• Color: Varies depending on their diet, but ranges from light brown to black, or off-white. 
  • Locations: Often found in small piles below infested wood. Commonly found inside wooden floors, under carpets, in window sills, attics, crawlspaces, or in wood furniture. 

Subterranean termites 

  • Appearance: These termites put their poop to use. It’s combined with mud to construct their mud tubes and nests. It looks similar to mud or soil. 
  • Locations: Mud tubes are typically found running along foundations, walls, or other structures. They build the tubes to travel around.  

Identifying Bed Bug Poop  

Up next are nasty bed bugs. Since not everyone has reactions to bed bug bites, identifying their feces is a good way to detect them and address the problem right away. 

  • Appearance: These look like small dark spots or stains, usually the size of a pinhead. They’re often described as resembling ground black pepper, ink dots, or marker stains.  
  • Color: Dark brown or black with a reddish tint. 
  • Locations: All around your bed including the seams, folds, and tags of mattresses, in the cracks or crevices in the bed frame or headboard. In upholstered furniture or cracks in walls around the bed.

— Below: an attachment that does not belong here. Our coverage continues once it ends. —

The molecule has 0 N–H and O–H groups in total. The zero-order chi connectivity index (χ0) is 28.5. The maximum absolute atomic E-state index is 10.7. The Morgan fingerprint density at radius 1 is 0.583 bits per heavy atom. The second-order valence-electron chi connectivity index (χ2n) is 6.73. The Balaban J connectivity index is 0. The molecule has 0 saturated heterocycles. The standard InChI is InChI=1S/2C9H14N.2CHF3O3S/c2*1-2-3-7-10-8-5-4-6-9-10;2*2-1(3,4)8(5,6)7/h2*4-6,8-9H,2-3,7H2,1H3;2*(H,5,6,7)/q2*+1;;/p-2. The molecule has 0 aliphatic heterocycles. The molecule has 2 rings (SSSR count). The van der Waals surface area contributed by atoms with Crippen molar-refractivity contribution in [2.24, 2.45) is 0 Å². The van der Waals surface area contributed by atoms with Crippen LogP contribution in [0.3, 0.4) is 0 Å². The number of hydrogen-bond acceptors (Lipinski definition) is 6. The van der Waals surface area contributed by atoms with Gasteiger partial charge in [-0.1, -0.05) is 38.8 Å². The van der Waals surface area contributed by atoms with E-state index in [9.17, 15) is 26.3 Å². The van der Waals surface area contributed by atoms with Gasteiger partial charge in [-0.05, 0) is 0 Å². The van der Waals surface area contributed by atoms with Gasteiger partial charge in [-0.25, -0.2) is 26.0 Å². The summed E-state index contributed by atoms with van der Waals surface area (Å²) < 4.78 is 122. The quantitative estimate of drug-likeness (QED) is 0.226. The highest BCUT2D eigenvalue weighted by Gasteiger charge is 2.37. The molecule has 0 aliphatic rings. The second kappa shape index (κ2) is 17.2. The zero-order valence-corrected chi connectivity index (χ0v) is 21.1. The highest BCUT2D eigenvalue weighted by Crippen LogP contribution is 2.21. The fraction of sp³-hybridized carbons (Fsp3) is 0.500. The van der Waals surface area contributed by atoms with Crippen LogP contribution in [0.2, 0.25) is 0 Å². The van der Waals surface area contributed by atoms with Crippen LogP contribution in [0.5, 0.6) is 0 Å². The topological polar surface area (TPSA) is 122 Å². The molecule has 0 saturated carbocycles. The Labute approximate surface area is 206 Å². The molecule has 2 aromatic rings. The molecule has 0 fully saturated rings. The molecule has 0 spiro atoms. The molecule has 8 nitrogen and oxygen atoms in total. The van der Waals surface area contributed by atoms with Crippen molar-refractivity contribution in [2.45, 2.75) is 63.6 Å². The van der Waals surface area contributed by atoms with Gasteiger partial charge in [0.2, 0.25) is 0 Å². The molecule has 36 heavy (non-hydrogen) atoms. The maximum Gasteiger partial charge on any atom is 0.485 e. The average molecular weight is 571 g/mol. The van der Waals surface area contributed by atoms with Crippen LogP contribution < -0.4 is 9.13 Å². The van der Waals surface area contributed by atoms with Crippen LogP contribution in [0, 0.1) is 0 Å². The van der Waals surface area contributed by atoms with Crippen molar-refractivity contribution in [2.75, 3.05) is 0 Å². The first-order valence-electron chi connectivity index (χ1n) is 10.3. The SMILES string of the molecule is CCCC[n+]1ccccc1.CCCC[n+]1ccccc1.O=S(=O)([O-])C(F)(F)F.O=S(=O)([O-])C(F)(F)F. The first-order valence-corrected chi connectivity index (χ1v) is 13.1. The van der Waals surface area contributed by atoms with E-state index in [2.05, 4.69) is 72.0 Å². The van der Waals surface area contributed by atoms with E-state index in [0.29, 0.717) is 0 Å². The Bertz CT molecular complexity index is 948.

Identifying Spider Poop  

Last week, we talked about all spiders, but didn’t touch on spider poop (silly us!). Spider droppings will vary based on the species, but here is some general information to help you identify if that critter’s excrement might be from a spider.  

  • Appearance: Typically small, thick, liquid drops or splatters that look like tiny paint splatters, ink stains, or spots.
  • Color: Color can vary based on what the spider has been eating, but while wet they look black, dark brown, gray, or white. After they dry they’re typically brown or black. 
  • Locations: If you see spiderwebs, look underneath for signs of spider droppings. They can be on window sills, under furniture, or along baseboards. Outside, spider poop may be found on decks, porches, and siding. 

Identifying Roach Poop 

Cockroaches, palmettos, and waterbugs are persistent pests here in Florida. Cockroach feces can be especially dangerous, so here’s what to look out for: